Luminlay should be a standard on all modern guitars as well. These side dots look great on their own, but they really come in handy on a dark stage. Clearly, these guitars are meant for the more professional side of guitarists with the specs and features. These are absolutely made for the stage and studio! It really is the little things that count!

Schecter Reaper Elite Series: 7 String Model

The 7 string shares all of the same features and specs with the 6 string guitar, with the difference being the neck, so I won’t go over everything again. The build quality is exactly the same. It has all of the Hipshot hardware and tuners, as well as the TUSQ nut. So the feel is the same as everything I have said above. So this is totally high-end, and multi-scale seems to be the way to go these days with extended range guitars.

I agree, actually. But Schecter does Multi-scale a little different than other companies. The radius is a nice, with a flat 20” across the board. The big difference with the Schecter Reaper Elite Series, as opposed to the original Reaper 7 string is the fan fret position. This makes a huge difference, that I have come to appreciate.

The Rob Scallon Signature was the first Schecter model that I played with this new feature. The “fan” is totally different, and easier to play. This is because the “zero fret’ is on the 7th fret, instead of being higher up. Most companies use the 12th fret as the zero fret, or the “straight” fret. By using the 7th fret, it makes the fan of the frets less “dramatic” across the neck.

This means that playing lower on the neck feels just as natural as it does to play higher up the neck. You could even call this a “slight” fan if you wanted. But it totally works, and this has made me change my opinion entirely about multi-scale guitars. The transition from the 27” to 25.5” scale does not feel weird or uneven at all.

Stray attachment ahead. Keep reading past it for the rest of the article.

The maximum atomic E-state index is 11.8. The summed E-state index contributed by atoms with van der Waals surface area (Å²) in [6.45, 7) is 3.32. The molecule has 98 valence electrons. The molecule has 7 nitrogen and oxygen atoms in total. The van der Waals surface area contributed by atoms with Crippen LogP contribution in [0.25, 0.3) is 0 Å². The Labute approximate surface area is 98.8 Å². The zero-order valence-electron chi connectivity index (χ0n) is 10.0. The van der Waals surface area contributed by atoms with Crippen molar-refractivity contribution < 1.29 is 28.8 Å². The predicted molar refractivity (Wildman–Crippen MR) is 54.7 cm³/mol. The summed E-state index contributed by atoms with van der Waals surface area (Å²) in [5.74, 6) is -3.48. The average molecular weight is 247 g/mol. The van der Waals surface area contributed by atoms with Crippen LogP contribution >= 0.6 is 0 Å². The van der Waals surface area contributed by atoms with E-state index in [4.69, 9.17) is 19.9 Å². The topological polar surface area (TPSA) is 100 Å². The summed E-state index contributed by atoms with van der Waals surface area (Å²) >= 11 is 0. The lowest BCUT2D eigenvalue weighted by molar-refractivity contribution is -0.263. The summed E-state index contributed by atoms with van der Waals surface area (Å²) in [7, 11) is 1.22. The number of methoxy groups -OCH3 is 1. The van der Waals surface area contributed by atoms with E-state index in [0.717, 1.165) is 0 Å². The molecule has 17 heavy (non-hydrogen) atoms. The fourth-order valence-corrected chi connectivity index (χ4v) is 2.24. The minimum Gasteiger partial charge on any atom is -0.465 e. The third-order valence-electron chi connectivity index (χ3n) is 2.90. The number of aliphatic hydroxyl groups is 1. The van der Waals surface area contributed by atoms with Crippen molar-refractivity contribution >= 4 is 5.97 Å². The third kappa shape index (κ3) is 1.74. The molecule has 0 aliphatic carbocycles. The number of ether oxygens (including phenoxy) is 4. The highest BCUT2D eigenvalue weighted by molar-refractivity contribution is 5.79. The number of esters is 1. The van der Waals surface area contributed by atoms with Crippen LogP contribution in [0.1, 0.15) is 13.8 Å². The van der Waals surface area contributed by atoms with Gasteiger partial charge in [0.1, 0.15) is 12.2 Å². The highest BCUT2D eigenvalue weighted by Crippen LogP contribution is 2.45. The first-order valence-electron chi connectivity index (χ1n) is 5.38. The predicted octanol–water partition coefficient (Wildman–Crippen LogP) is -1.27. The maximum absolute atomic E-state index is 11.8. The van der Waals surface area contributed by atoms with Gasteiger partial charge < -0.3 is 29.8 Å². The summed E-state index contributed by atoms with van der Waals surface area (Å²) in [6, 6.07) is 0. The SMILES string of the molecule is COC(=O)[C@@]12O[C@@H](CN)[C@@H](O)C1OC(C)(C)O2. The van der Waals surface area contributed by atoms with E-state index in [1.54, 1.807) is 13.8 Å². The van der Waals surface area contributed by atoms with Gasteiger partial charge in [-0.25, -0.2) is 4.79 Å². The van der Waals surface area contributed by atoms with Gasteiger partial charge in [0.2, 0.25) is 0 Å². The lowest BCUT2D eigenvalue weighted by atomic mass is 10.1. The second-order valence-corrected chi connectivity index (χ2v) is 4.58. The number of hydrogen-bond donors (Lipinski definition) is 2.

This also means that you can do some really low tunings, all the way down to F or F#, without losing the ability to play bends on the treble strings. But it feels so natural no matter what position you are playing on the neck. I am not sure if other companies do this, but most multi-scale guitars have left a bad impression on me. Schecter absolutely nails it with this new design. Maybe it was Rob Scallon that originally suggested it?

The Schecter Reaper Elite Series 7 String will probably be my next 7 string guitar purchase. I enjoy the ones that I already have, but they stay in standard tuning since they are not fan fret. This Reaper will take the place of my 8 string, since it can get that low, easily.


Schecter Reaper Elite Series: San Andreas Pickups

Schecter Reaper Elite Series

Tom Anderson used to work for Schecter back in the day, and his legacy has stuck with the company even after he left. Tom is of course known for making the “Super Rock” pickups, that were made for high gain and have outstanding clarity. The San Andreas Set takes some cues from the Super Rock, and they have been tweaked over the years and evolved.

The entire Schecter Reaper Elite Series features the San Andreas pickups, and these rival the Lundgren Black Heaven sets I checked out last week. The San Andreas Pickups are based on a triple folded, ceramic magnet design that are then overwound for high output. But the clarity is insane, and complex chords sound huge.